16th Berwick Film & Media Arts Festival

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Online from Thursday 17 September to Sunday 11 October 2020, all access digital Festival passes cost £7.50. Be sure to check the Festival’s evolving calendar of live-streamed free access events, podcasts and essays.

Propositions

The Propositions strand is a hybrid of discussion and online screenings that dive deep into new cinema and share discoveries encountered through artists’ and filmmakers’ research, experience and practice.

This year’s slate includes two newly-commissioned films, Renèe Helèna Browne’s personal exploration of the influence of paternal lines on bodily experiences of gender, and Zinzi Minott’s filmic manifestation of a body carrying the personal histories of her families and ancestral journey; Kat Anderson’s video works which enquire into representations of mental illness and trauma as experienced by or projected upon Black bodies in media; and Tiffany Sia’s experimental exploration of the potential for anti-colonial filmmaking, aiming towards an urgent, process-driven cinema while resisting dominant narratives of crisis pushed by news journalism.

Live Event — 3 October 2020, 15:00

Propositions: Tiffany Sia in conversation

Join artist Tiffany Sia in conversation with critic and curator Ed Halter and BFMAF programmer Herb Shellenberger about her film Never Rest/Unrest that documents the recent protests in Hong Kong. Watch Never Rest/Unrest here.

Live Event — 1 October 2020, 20:00

Propositions: Renèe Helèna Browne in conversation

Renèe Helèna Browne discusses their new film Daddy’s Boy with poet and trans / queer activist Nat Raha as part of this year’s propositions strand. They will be joined by programme fellow Christina Demetriou.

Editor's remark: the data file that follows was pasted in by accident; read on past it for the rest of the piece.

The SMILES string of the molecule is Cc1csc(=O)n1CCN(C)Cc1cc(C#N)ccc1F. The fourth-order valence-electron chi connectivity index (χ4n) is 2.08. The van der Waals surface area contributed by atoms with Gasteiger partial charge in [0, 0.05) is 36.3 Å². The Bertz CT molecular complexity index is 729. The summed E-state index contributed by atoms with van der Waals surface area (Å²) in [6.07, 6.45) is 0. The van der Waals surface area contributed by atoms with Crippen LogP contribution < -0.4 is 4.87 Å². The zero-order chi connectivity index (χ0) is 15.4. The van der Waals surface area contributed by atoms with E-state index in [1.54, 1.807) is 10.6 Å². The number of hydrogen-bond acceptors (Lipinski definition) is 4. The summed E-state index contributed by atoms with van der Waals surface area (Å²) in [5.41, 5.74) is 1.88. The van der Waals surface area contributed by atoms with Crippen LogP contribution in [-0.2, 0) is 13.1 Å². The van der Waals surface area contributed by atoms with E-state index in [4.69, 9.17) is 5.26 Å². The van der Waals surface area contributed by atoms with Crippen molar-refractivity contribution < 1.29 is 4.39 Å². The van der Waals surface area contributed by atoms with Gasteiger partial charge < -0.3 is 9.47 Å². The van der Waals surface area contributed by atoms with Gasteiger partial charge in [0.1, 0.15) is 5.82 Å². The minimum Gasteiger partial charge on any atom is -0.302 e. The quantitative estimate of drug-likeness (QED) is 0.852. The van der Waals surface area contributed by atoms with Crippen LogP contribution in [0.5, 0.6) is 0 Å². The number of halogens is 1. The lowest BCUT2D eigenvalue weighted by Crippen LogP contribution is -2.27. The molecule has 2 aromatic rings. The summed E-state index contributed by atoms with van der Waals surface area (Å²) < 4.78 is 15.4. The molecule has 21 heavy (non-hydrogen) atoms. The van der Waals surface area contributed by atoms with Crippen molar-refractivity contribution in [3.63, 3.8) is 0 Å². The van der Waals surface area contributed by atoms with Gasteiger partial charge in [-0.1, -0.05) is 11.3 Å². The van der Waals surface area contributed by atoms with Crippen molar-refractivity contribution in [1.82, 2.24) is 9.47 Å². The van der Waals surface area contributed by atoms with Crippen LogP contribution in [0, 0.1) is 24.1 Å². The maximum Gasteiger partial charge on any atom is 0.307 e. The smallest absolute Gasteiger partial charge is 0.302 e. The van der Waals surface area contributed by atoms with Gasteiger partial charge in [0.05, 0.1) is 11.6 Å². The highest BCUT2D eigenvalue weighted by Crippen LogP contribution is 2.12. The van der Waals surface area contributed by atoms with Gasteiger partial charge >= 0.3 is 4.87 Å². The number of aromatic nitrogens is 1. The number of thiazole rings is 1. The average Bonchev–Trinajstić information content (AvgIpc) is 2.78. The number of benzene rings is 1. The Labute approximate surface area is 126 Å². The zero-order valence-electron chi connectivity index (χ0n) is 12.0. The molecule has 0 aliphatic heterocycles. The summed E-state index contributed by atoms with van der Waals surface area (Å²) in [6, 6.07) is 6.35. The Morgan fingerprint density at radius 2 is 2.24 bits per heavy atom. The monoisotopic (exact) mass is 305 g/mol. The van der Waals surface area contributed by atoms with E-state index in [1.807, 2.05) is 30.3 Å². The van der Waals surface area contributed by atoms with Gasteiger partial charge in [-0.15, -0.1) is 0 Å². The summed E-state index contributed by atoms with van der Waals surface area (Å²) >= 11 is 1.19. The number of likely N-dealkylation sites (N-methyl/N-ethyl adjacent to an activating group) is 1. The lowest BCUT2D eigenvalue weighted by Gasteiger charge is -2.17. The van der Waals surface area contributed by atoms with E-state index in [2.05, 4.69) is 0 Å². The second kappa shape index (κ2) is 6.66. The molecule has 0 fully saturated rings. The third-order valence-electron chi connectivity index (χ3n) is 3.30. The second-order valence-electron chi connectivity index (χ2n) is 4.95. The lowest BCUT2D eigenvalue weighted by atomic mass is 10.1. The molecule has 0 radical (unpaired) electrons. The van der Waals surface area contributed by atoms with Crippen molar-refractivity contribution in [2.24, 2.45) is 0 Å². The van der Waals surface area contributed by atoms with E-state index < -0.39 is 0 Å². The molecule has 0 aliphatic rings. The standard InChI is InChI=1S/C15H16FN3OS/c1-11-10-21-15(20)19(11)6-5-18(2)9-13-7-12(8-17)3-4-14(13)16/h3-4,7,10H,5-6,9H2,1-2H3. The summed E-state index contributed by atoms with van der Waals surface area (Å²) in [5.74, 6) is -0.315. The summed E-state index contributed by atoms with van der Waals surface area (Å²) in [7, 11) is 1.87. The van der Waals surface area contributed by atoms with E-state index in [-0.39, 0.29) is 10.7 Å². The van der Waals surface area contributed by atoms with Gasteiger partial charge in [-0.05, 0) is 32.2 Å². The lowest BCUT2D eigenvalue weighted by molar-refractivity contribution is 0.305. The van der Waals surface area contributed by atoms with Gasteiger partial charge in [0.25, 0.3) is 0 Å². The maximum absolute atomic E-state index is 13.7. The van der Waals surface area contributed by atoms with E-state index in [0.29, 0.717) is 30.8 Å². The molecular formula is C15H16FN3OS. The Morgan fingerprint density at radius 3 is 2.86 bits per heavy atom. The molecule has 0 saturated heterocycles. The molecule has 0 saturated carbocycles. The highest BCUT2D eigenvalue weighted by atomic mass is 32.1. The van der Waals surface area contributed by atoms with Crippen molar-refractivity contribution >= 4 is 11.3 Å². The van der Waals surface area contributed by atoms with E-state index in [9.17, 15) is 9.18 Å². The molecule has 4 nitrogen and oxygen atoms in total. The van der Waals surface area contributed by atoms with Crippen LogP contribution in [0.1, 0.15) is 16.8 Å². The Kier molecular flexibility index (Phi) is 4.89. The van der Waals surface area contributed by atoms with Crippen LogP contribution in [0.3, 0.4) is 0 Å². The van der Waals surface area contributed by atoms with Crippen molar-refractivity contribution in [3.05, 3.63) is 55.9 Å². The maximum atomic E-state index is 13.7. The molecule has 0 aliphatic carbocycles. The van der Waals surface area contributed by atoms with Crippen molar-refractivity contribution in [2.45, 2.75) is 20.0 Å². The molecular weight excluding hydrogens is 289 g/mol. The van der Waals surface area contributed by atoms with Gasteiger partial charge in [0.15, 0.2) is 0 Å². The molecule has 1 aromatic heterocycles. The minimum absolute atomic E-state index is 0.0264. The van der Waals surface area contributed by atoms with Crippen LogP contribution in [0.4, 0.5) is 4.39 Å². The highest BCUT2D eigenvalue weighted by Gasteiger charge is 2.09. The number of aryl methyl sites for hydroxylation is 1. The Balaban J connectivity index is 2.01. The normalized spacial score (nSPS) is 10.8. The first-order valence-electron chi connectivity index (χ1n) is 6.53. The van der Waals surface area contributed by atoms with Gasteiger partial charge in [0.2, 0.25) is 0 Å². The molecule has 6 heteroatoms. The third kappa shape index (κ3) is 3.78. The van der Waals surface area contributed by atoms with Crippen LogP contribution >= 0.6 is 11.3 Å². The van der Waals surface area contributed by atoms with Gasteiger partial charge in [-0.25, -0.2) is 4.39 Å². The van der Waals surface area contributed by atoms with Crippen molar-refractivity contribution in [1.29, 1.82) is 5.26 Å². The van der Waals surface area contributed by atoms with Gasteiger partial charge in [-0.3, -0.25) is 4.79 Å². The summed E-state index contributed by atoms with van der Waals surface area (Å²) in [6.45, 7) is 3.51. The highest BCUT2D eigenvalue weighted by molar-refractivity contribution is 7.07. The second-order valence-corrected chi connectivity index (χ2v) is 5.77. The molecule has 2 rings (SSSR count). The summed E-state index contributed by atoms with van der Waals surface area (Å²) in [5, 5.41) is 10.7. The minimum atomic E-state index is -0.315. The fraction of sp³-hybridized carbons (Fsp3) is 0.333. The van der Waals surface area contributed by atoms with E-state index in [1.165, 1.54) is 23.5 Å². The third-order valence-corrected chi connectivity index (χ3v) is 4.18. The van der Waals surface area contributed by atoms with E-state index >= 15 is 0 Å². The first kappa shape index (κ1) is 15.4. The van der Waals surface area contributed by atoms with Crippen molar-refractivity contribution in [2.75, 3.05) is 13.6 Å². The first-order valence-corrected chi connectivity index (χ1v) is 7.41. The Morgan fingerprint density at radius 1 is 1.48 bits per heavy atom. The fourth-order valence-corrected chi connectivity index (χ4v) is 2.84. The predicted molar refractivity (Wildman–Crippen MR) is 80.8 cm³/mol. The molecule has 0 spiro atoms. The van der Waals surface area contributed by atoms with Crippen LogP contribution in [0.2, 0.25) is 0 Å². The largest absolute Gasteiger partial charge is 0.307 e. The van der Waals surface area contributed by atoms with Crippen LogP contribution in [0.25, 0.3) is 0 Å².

Special

Tiffany Sia: Never Rest/Unrest

Never Rest/Unrest is a hand-held short film by Tiffany Sia about the relentless political actions in Hong Kong, spanning early summer to late 2019. The experimental short is an adaptation of the artist’s practice of scaling oral history, of showing political crisis in Hong Kong as ephemeral stories on Instagram for the past year.

Special

Renèe Helèna Browne

In Daddy’s Boy, Renèe Helèna Browne creates an intimate portrait of their Irish homeland, documenting their father as he undertakes tasks around the house and on a rural farm. Browne’s voice-over draws the viewer in as a confidante, introducing elements of narrative from the 1990 sci-fi Jurassic Park and using the character of T-Rex to explore patriarchal dynamics, gender conformity and societal expectations.

Special

Kat Anderson: Restraint Restrained

Artist and filmmaker Kat Anderson presents the world festival premiere of ‘Restraint Restrained’. The programme features two films from Anderson’s first solo exhibition. The works draw on the experiences and narratives of the many mentally ill Black people who have met their deaths in police custody or mental health facilities, through excessive restraint holds and other violent and negligent behaviours. ‘Restraint Restrained’ references the central premise of Frantz Fanon’s essay ‘Concerning Violence’, in which he claims that in order for the decolonisation of indigenous land to happen, a total and violent purging of the colonisers by the indigenous people must occur. Anderson repurposes this idea to consider how the contemporary Black mind and body, as a ‘colonised space’, is processed through public health and police institutions; understanding such authorities as embodiments and enforcers of structural white supremacy.

‘Restraint Restrained’ was commissioned by Block336 and Black Cultural Archives and supported by Arts Council England, Elephant Trust, LUX and Spike Island.